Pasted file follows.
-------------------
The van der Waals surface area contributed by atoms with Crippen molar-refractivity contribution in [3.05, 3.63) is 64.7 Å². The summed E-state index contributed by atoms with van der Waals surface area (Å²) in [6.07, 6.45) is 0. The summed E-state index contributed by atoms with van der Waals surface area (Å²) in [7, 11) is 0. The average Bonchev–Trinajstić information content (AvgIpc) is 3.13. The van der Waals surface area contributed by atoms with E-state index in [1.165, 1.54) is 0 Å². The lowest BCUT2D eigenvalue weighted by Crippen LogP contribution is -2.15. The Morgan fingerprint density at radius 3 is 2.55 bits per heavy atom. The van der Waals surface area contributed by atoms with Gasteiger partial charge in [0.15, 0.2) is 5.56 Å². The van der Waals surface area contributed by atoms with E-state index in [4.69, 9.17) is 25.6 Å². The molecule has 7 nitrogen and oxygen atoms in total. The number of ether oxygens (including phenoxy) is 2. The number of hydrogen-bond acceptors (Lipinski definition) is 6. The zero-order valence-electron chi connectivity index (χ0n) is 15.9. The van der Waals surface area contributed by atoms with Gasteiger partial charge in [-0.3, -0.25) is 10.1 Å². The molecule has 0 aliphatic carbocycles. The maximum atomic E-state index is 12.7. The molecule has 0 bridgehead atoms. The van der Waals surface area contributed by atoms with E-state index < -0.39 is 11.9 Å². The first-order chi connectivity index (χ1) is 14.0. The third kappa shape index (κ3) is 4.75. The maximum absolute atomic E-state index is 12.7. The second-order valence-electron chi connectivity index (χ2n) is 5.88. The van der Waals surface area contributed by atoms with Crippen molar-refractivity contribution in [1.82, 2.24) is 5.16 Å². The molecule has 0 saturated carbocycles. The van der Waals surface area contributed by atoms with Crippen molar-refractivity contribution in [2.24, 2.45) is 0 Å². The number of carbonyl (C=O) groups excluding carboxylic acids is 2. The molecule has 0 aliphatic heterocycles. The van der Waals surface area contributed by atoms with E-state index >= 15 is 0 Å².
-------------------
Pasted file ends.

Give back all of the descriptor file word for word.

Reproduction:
The van der Waals surface area contributed by atoms with Crippen molar-refractivity contribution in [3.05, 3.63) is 64.7 Å². The summed E-state index contributed by atoms with van der Waals surface area (Å²) in [6.07, 6.45) is 0. The summed E-state index contributed by atoms with van der Waals surface area (Å²) in [7, 11) is 0. The average Bonchev–Trinajstić information content (AvgIpc) is 3.13. The van der Waals surface area contributed by atoms with E-state index in [1.165, 1.54) is 0 Å². The lowest BCUT2D eigenvalue weighted by Crippen LogP contribution is -2.15. The Morgan fingerprint density at radius 3 is 2.55 bits per heavy atom. The van der Waals surface area contributed by atoms with Gasteiger partial charge in [0.15, 0.2) is 5.56 Å². The van der Waals surface area contributed by atoms with E-state index in [4.69, 9.17) is 25.6 Å². The molecule has 7 nitrogen and oxygen atoms in total. The number of ether oxygens (including phenoxy) is 2. The number of hydrogen-bond acceptors (Lipinski definition) is 6. The zero-order valence-electron chi connectivity index (χ0n) is 15.9. The van der Waals surface area contributed by atoms with Gasteiger partial charge in [-0.3, -0.25) is 10.1 Å². The molecule has 0 aliphatic carbocycles. The maximum atomic E-state index is 12.7. The molecule has 0 bridgehead atoms. The van der Waals surface area contributed by atoms with E-state index < -0.39 is 11.9 Å². The first-order chi connectivity index (χ1) is 14.0. The third kappa shape index (κ3) is 4.75. The maximum absolute atomic E-state index is 12.7. The second-order valence-electron chi connectivity index (χ2n) is 5.88. The van der Waals surface area contributed by atoms with Crippen molar-refractivity contribution in [1.82, 2.24) is 5.16 Å². The molecule has 0 saturated carbocycles. The van der Waals surface area contributed by atoms with Crippen molar-refractivity contribution in [2.24, 2.45) is 0 Å². The number of carbonyl (C=O) groups excluding carboxylic acids is 2. The molecule has 0 aliphatic heterocycles. The van der Waals surface area contributed by atoms with E-state index >= 15 is 0 Å².